David vs Goliath is a 7-3 Matchup

Mike Zaimont and Reverge Labs show the big boys how to make a real fighting game.
Author: Vincent Ingenito
Published: April 15, 2012
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If you've attended a fighting game tournament or video game convention in the last 3 years, it's likely that you've already played Reverge Lab's Skullgirls in some form or another. For project lead Mike Zaimont, the game has been a labor of love – a magnum opus whose balancing he could only trust to the only other folks he knows besides himself that are qualified to do so: tournament level fighting game players. He's spent years showing the game off to fight enthusiasts, explaining his design decisions and asking for feedback. This bird has been in the oven for what seems like forever, but its time has finally come and the wait was most definitely worth it. Skullgirls is an intelligently designed and impeccably balanced fighting game that stands out from the pack in terms of both style and substance.

Let me get something out of the way right from the start here. Mike Zaimont (known in the fighting game community as Mike Z) is a respected, tournament caliber fighting game player. His vision for Skullgirls was to create the most tightly balanced fighting game possible for competitive players. That isn't to say the game alienates the casual player. Not at all. In fact, the game does an excellent job of teaching the basics of real, competitive play to the uninitiated with its excellent tutorial mode. That said, if you are a person who is solely interested in pressing buttons and seeing cool shit happen, you are going to be missing out on a lot of what makes this game special. Don't get me wrong, I can see casual players getting together with some friends and beers and having a grand old time. But the true beauty of Skullgirls is in the details, which may be lost on certain types of players.

The bulk of these details are in the fighting system itself, a system which Mike Z has clearly poured all of his competitive experience into designing. The basic gist of it is such: opponents select between one and three characters to form their fighting team and have at it until one player has had all their characters wiped out. Teams with multiple characters also pick assist attacks for each, moves that they will come in to aid the active character with when called. While it sounds like choosing three characters would always be the way to go, this isn't at all the case. The fewer characters you have on your team, the more health they have and the more damage they deal. This setup harkens back to Capcom vs SNK 2, a hardcore fan favorite. It's great because it allows character specialists who want to focus on one character to stay competitive with people who like building complex teams with complementary assists.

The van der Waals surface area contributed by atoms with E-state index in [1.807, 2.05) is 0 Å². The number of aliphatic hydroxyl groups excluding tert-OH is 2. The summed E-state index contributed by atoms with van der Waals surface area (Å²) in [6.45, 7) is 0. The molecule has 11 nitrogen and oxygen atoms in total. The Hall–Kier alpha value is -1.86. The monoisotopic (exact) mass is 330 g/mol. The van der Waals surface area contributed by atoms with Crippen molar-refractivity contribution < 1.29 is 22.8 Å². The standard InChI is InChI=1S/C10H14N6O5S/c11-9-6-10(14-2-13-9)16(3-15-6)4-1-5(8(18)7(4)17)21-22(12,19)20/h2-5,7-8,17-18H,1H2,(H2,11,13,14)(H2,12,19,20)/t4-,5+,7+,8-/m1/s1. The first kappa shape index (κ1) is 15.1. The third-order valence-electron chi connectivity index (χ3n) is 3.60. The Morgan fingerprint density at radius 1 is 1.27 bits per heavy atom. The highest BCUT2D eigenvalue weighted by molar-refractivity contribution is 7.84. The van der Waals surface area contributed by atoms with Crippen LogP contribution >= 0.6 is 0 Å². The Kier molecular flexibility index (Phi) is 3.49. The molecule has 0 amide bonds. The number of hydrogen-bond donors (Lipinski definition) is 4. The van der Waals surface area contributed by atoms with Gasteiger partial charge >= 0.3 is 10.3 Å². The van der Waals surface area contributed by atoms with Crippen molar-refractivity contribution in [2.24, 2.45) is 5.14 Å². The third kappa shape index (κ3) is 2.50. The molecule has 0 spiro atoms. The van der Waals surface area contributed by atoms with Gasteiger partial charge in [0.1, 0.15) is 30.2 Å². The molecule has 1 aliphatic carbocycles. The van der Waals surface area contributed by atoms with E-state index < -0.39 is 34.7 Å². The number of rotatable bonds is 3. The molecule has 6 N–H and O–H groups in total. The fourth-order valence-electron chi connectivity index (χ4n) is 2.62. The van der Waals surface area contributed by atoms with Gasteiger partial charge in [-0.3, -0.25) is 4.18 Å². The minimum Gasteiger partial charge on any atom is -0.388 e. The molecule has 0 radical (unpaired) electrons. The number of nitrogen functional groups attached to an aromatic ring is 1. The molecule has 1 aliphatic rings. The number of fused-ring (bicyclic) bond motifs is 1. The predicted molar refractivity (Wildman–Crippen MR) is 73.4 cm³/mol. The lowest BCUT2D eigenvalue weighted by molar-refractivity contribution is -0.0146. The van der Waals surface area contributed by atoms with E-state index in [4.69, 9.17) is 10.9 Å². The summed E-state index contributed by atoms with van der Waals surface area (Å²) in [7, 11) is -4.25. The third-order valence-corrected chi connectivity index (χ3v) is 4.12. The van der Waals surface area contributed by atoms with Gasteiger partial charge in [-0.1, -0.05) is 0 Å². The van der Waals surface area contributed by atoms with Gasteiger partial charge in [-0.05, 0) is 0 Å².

And the assist system is another thing that really stands out about Skullgirls. Similar games like Ultimate Marvel vs. Capcom 3 have you choose between three different predetermined attacks for your character to use as an assist. Skullgirls also gives you three different options, but while the first two are preset, the third is user defined. Selecting this “custom assist” lets you perform any ground based normal or special move and set it as your character's assist. The number of strategic opportunities this opens up is immense. With the ability to essentially call any move in the game as an assist, the number of different setups one could come up with is virtually limitless. Overall, with the ability to create squads of various sizes and set custom assists for each of them, the game boasts substantial long term replayability, despite its small selection of characters.

While we're at it, lets talk about that 8 lady roster. While such a small cast may seem like a bummer to casual players who are constantly looking for a new set of moves to keep them entertained, it's actually a boon for tourney players. It ensures that they will always have match experience against whatever character they face in a tournament, and fewer characters also makes the game a lot easier to balance. I'd forgotten how fun it was to play a fighting game that isn't riddled with clearly overpowered characters and near undefendable gimmicks. It's also great to play with such a well diversified, unique bunch of pugilists. Every major style of play is represented from zoning and keep away, to rush down and grappling. Despite their small numbers, the character's unique mechanics make each of them an absolute joy to play.

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